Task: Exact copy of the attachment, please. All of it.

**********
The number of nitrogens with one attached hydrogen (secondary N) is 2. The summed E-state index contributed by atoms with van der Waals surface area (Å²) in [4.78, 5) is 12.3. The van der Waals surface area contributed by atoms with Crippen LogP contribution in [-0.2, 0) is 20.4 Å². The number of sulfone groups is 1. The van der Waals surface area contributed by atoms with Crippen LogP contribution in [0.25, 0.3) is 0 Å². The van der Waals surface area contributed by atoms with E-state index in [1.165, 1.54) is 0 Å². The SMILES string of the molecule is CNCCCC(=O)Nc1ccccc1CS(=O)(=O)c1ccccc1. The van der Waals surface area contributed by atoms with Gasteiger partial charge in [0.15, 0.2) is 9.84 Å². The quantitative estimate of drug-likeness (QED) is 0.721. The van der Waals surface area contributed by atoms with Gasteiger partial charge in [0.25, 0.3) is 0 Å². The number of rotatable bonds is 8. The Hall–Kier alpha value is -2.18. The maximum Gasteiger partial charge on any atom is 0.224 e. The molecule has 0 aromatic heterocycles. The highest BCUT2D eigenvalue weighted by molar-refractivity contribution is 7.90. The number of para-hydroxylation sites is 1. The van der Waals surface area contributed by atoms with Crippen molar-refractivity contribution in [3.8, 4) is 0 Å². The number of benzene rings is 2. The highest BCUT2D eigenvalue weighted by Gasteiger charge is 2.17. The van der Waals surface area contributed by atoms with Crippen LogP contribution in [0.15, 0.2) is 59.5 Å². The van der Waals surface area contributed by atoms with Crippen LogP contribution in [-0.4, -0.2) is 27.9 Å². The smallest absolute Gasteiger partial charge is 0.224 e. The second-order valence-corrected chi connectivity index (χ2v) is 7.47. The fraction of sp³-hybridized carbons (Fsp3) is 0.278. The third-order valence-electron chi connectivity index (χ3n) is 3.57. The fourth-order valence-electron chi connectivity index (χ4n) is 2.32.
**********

The number of nitrogens with one attached hydrogen (secondary N) is 2. The summed E-state index contributed by atoms with van der Waals surface area (Å²) in [4.78, 5) is 12.3. The van der Waals surface area contributed by atoms with Crippen LogP contribution in [-0.2, 0) is 20.4 Å². The number of sulfone groups is 1. The van der Waals surface area contributed by atoms with Crippen LogP contribution in [0.25, 0.3) is 0 Å². The van der Waals surface area contributed by atoms with E-state index in [1.165, 1.54) is 0 Å². The SMILES string of the molecule is CNCCCC(=O)Nc1ccccc1CS(=O)(=O)c1ccccc1. The van der Waals surface area contributed by atoms with Gasteiger partial charge in [0.15, 0.2) is 9.84 Å². The quantitative estimate of drug-likeness (QED) is 0.721. The van der Waals surface area contributed by atoms with Gasteiger partial charge in [0.25, 0.3) is 0 Å². The number of rotatable bonds is 8. The Hall–Kier alpha value is -2.18. The maximum Gasteiger partial charge on any atom is 0.224 e. The molecule has 0 aromatic heterocycles. The highest BCUT2D eigenvalue weighted by molar-refractivity contribution is 7.90. The number of para-hydroxylation sites is 1. The van der Waals surface area contributed by atoms with Crippen molar-refractivity contribution in [3.8, 4) is 0 Å². The number of benzene rings is 2. The highest BCUT2D eigenvalue weighted by Gasteiger charge is 2.17. The van der Waals surface area contributed by atoms with Crippen LogP contribution in [0.15, 0.2) is 59.5 Å². The van der Waals surface area contributed by atoms with Crippen LogP contribution in [-0.4, -0.2) is 27.9 Å². The smallest absolute Gasteiger partial charge is 0.224 e. The second-order valence-corrected chi connectivity index (χ2v) is 7.47. The fraction of sp³-hybridized carbons (Fsp3) is 0.278. The third-order valence-electron chi connectivity index (χ3n) is 3.57. The fourth-order valence-electron chi connectivity index (χ4n) is 2.32.